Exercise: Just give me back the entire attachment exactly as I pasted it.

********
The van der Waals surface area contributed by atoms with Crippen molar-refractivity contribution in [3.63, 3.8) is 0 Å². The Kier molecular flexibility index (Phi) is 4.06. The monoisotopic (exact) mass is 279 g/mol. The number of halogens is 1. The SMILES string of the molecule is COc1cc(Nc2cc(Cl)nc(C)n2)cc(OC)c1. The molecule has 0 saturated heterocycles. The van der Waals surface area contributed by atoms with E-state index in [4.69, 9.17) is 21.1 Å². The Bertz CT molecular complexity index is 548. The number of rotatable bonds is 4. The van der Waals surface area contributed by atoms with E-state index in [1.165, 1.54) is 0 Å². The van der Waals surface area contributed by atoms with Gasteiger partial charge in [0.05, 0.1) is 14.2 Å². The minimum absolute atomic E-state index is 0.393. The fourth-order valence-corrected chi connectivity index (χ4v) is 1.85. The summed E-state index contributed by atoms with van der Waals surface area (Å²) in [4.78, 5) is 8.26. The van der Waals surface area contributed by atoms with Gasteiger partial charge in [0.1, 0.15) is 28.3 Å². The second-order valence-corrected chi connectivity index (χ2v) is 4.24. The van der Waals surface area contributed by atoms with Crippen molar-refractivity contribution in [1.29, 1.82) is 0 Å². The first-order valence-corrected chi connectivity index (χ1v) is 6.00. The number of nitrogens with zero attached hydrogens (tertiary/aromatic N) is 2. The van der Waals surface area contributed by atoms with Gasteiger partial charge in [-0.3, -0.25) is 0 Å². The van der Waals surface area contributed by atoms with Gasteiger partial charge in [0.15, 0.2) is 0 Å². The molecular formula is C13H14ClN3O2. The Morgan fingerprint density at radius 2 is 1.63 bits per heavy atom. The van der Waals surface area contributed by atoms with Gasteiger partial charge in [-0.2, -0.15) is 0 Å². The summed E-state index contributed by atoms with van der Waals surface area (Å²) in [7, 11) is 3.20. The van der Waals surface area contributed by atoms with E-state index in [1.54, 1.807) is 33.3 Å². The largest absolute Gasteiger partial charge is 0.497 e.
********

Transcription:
The van der Waals surface area contributed by atoms with Crippen molar-refractivity contribution in [3.63, 3.8) is 0 Å². The Kier molecular flexibility index (Phi) is 4.06. The monoisotopic (exact) mass is 279 g/mol. The number of halogens is 1. The SMILES string of the molecule is COc1cc(Nc2cc(Cl)nc(C)n2)cc(OC)c1. The molecule has 0 saturated heterocycles. The van der Waals surface area contributed by atoms with E-state index in [4.69, 9.17) is 21.1 Å². The Bertz CT molecular complexity index is 548. The number of rotatable bonds is 4. The van der Waals surface area contributed by atoms with E-state index in [1.165, 1.54) is 0 Å². The van der Waals surface area contributed by atoms with Gasteiger partial charge in [0.05, 0.1) is 14.2 Å². The minimum absolute atomic E-state index is 0.393. The fourth-order valence-corrected chi connectivity index (χ4v) is 1.85. The summed E-state index contributed by atoms with van der Waals surface area (Å²) in [4.78, 5) is 8.26. The van der Waals surface area contributed by atoms with Gasteiger partial charge in [0.1, 0.15) is 28.3 Å². The second-order valence-corrected chi connectivity index (χ2v) is 4.24. The van der Waals surface area contributed by atoms with Crippen molar-refractivity contribution in [1.29, 1.82) is 0 Å². The first-order valence-corrected chi connectivity index (χ1v) is 6.00. The number of nitrogens with zero attached hydrogens (tertiary/aromatic N) is 2. The van der Waals surface area contributed by atoms with Gasteiger partial charge in [-0.3, -0.25) is 0 Å². The van der Waals surface area contributed by atoms with Gasteiger partial charge in [0.15, 0.2) is 0 Å². The molecular formula is C13H14ClN3O2. The Morgan fingerprint density at radius 2 is 1.63 bits per heavy atom. The van der Waals surface area contributed by atoms with Gasteiger partial charge in [-0.2, -0.15) is 0 Å². The summed E-state index contributed by atoms with van der Waals surface area (Å²) in [7, 11) is 3.20. The van der Waals surface area contributed by atoms with E-state index in [1.54, 1.807) is 33.3 Å². The largest absolute Gasteiger partial charge is 0.497 e.